Sep 8, 2019; Seattle, WA, USA; Cincinnati Bengals wide receiver John Ross (11) catches a touchdown pass during the first half against the Seattle Seahawks at CenturyLink Field. Mandatory Credit: Troy Wayrynen-USA TODAY Sports

Cincinnati Bengals: John Ross

Ross is one of two wide receivers taken inside the top-10 selections in the 2017 NFL Draft who had their fifth-year options declined this offseason. After the selection of Tee Higgins with the 33rd overall pick, Ross is not in the Bengals’ long-term plans, but that doesn't mean he won't serve a role in another offense.

Ross’ first two games last season saw him go over 100 receiving yards, and he has shown a knack for scoring touchdowns. On just 49 receptions, Ross has 10 touchdown receptions over the past two seasons. The problem with Ross has always been his health — he has missed 24 games since entering the league three years ago.

A Ross trade would move Higgins up the ranks, but until then rookie is not likely to be heavily involved in the offense.

Cleveland Browns: David Njoku

Njoku’s camp as already requested a trade. If we learned anything from how the Duke Johnson Jr. scenario played out, there is a strong probability this one ends up happening. The Browns signed Austin Hooper to a lucrative contract and drafted Harrison Bryant in the fourth round, so you can understand why Njoku might want out.

He would be an immediate boost to any tight end-needy team, considering he looked like a rising star during his first two years in the league. From 2017-2018, he compiled over 1,000 receiving yards while ranking fourth in aDOT (9.8) and YAC per reception (5.3) among tight ends with at least 100 targets.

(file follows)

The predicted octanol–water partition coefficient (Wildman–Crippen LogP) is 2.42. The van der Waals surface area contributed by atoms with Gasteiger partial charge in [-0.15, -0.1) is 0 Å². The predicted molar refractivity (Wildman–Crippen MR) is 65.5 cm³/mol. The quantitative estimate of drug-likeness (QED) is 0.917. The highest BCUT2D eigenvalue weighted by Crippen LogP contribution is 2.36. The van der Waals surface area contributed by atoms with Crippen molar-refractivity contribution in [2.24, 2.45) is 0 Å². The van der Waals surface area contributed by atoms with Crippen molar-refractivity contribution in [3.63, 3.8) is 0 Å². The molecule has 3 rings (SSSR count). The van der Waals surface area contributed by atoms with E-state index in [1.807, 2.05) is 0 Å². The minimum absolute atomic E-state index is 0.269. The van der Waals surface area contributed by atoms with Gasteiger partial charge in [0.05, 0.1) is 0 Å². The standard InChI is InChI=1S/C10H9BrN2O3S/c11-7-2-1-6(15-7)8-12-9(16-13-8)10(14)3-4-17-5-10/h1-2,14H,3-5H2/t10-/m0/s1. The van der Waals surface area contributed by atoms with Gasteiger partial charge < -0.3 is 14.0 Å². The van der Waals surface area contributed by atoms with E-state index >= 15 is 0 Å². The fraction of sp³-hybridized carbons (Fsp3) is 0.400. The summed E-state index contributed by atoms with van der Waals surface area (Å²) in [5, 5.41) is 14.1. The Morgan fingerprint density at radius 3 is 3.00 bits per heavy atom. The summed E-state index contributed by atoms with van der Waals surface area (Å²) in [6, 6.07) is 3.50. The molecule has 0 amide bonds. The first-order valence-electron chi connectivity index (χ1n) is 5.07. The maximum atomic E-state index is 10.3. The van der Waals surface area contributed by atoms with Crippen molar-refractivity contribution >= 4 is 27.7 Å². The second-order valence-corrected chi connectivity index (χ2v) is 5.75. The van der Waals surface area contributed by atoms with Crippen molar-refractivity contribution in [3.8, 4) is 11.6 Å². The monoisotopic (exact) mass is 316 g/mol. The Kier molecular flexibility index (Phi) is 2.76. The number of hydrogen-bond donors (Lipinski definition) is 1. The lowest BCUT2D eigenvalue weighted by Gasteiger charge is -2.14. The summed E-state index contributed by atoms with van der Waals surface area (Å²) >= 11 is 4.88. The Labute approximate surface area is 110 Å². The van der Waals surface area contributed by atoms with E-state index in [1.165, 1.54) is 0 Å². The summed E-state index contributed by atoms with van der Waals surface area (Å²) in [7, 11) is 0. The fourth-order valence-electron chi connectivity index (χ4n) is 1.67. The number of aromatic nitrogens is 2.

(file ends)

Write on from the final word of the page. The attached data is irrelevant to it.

His 2019 injury has soured fantasy gamers on Njoku’s potential — his current draft price is TE29. In Njoku’s second season in the league, he finished as the TE9 overall.

A Njoku trade would immediately cement Hooper as a reliable fantasy tight end option (who is currently being undervalued as TE12) and make Bryant a stash in dynasty leagues.

Dallas Cowboys: Michael Gallup

Gallup is not a free agent until the 2022 season, but with a huge Dak Prescott contract looming over the Cowboys next season, they are going to need to make some tough financial decisions. Adding CeeDee Lamb in the draft makes Gallup much more expendable, especially if the rookie can come out of the gates hot.

There were already trade rumors swirling about Gallup potentially going to the Jets in a Jamal Adams swap. If a trade ultimately happens, Lamb and tight end Blake Jarwin would see immediate spikes in values.

Both of those players are going late at their respective positions — Lamb as WR43 and Jarwin as TE19 — making them players you can draft late and be patient with.

Denver Broncos: Philip Lindsay

Lindsay has rushed for over 1,000 yards the past two seasons, but the signing of Melvin Gordon III suggests that the Broncos do not see Lindsay as a three-down player. That was even apparent before they brought in Gordon — Lindsay had been losing pass-down work frequently to Royce Freeman throughout the 2019 season. Freeman ran more routes (278 vs. 211) and had more total receptions (43 vs. 35).

Lindsay would be the odd man out if the Broncos view Gordon as the early-down back and Freeman as the change-of-pace back on third downs. Pat Shurmur steps in as the offensive coordinator with no ties to Lindsay whatsoever, creating a scenario where Lindsay could be available. 

A trade for Lindsay would not move the needle much for Gordon because he should see most touches in the Denver backfield regardless, but it could boost Freeman’s stock slightly. He costs absolutely nothing in drafts as the RB78.

The Broncos have shown a strong affinity for Freeman, even though Lindsay has outplayed him the past two seasons. Since 2018, Freeman has averaged almost 11 touches per game while Lindsay has averaged just under 16 touches per game. Based on their production, those touch rates do not add up.